Sunday, September 17, 2006

Why do I write?Or maybe I should be asking why do I set up a tiny toy Ninja in a forest of cut carrot root tips?

So I'm at work on yet another story. It's one that has been with me since I interviewed a plethora of scientists for the planetarium show on global warming I was hired to write a couple years ago. One scientist handed me a report on global warming in the Northeast that he and others were tapped to write by the former Clinton administration. They were instructed to publish books on the subject that most educated people, yet folks with little or no scientific background, could understand. It was to be a global warming research study for lay people.

Enter the Bush administration.

From the get go Global Warming was taboo and these wretched little comprehensible research studies were among the first things to be tossed out. One scientist called it a regular book burning. In fact, in giving me a copy of his book, he would only be left with a handful. He hoped that I could put it to good use.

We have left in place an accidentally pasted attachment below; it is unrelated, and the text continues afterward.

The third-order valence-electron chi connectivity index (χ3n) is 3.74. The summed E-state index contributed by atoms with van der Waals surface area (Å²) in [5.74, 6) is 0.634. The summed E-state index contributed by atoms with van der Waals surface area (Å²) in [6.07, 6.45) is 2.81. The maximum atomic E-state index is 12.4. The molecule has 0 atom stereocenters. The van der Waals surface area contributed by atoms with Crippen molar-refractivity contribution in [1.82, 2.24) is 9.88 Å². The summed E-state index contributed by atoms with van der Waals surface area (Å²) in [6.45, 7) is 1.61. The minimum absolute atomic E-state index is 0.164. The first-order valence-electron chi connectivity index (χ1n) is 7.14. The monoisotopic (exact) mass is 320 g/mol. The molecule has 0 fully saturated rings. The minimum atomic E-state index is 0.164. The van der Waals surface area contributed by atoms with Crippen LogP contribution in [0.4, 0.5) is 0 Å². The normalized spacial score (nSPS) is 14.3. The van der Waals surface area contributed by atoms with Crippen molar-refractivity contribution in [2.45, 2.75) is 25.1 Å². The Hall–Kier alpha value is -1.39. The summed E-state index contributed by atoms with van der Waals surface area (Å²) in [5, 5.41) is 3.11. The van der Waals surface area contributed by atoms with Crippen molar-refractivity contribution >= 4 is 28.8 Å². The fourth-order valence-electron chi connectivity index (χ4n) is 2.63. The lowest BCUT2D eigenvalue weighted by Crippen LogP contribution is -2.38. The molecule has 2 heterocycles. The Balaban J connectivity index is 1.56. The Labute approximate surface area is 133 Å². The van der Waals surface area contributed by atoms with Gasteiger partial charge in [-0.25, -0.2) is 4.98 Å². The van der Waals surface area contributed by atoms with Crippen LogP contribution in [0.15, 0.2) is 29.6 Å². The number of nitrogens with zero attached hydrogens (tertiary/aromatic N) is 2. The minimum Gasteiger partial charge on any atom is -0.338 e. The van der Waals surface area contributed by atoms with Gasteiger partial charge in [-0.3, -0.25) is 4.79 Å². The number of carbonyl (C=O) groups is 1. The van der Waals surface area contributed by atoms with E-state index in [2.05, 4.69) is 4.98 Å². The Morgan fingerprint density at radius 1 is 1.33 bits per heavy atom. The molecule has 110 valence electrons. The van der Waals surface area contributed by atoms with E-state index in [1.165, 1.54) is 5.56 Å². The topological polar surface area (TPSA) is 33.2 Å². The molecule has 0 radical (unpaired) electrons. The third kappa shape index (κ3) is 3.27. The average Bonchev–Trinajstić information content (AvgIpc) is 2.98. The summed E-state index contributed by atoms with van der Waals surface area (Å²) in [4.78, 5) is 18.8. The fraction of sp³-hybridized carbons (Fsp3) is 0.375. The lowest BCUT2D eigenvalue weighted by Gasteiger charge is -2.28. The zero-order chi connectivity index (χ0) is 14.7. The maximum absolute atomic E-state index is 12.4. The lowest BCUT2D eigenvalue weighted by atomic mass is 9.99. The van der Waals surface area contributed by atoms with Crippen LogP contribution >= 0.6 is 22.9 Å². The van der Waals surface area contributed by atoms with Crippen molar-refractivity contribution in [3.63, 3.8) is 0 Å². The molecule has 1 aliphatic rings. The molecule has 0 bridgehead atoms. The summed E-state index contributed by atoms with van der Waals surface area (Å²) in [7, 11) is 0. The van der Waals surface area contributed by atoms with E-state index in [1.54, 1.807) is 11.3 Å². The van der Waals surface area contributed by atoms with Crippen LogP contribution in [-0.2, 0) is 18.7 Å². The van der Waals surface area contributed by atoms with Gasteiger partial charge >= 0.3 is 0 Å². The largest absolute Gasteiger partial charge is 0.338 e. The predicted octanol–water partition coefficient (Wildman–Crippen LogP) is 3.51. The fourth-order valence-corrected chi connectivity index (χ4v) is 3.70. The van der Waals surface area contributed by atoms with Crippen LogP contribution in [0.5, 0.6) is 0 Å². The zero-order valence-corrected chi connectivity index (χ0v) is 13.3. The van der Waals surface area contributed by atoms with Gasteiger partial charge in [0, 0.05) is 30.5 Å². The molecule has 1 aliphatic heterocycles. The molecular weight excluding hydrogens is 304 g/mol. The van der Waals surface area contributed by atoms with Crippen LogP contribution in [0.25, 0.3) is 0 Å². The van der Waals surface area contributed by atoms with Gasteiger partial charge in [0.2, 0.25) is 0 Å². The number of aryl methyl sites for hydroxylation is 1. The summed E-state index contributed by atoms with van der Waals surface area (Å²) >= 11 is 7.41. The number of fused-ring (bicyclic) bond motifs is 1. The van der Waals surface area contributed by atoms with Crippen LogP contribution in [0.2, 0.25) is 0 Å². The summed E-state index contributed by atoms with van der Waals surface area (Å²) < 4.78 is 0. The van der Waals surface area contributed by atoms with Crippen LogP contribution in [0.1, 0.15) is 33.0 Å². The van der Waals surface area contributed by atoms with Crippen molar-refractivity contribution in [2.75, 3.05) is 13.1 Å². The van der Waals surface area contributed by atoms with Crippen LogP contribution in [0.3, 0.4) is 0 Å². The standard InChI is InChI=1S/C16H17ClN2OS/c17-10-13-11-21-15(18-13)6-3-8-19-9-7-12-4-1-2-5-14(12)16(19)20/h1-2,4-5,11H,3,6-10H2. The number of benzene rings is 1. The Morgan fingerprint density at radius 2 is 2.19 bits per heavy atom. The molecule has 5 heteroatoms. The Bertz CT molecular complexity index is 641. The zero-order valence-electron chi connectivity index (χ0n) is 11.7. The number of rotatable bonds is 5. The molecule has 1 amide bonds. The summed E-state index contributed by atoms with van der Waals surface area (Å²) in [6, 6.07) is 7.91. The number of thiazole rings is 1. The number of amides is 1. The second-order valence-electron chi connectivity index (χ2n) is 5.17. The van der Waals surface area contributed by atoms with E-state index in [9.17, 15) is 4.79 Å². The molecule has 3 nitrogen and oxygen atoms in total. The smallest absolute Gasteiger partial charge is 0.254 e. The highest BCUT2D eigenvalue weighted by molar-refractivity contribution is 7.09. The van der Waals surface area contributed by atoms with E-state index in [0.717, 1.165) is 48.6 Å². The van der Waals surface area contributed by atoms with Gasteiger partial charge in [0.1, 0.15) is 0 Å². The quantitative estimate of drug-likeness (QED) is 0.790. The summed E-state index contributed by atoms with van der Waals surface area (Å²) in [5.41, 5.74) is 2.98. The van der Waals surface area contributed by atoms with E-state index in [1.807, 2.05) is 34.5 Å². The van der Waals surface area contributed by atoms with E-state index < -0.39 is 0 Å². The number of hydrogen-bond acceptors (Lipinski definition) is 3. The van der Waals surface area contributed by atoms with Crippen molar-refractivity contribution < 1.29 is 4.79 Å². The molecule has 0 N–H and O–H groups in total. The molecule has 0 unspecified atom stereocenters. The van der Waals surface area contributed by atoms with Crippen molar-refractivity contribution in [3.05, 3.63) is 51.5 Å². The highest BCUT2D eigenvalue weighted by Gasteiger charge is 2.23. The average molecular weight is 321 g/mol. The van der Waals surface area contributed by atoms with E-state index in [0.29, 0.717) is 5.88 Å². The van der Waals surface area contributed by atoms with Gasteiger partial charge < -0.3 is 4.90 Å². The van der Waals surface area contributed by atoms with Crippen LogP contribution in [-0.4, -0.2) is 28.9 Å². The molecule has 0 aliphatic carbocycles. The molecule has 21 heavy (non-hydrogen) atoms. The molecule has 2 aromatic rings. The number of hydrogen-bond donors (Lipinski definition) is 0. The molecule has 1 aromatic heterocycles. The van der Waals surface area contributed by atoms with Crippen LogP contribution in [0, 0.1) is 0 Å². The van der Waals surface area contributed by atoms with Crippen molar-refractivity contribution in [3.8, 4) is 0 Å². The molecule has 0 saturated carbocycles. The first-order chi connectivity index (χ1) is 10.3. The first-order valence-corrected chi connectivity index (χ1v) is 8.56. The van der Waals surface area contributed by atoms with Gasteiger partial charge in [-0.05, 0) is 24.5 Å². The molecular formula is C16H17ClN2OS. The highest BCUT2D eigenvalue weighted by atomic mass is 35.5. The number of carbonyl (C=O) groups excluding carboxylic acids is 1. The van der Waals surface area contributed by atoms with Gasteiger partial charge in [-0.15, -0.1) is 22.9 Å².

Not a Bush supporter, I wasn't completely surprised by the account. But a book burning? That sounded about as legitimate as turning the White House into Hugh Hefner's estate. Wait, maybe I shouldn't go there.

Somewhat skeptical I contacted the other scientists who headed up similar studies in their regions throughout the United States and heard the same story again and again. I was able to get my hands on two other editions, but the other ten or so regions claimed they had so few copies left that they weren't willing to part with them. "You can visit anytime and read our copy here in our offices," one scientist offered.

Weren't these the books that were supposed to be made available to the public at large? No one went on record, but that's exactly the irony that met them.

This story is so incredible that it haunts me still.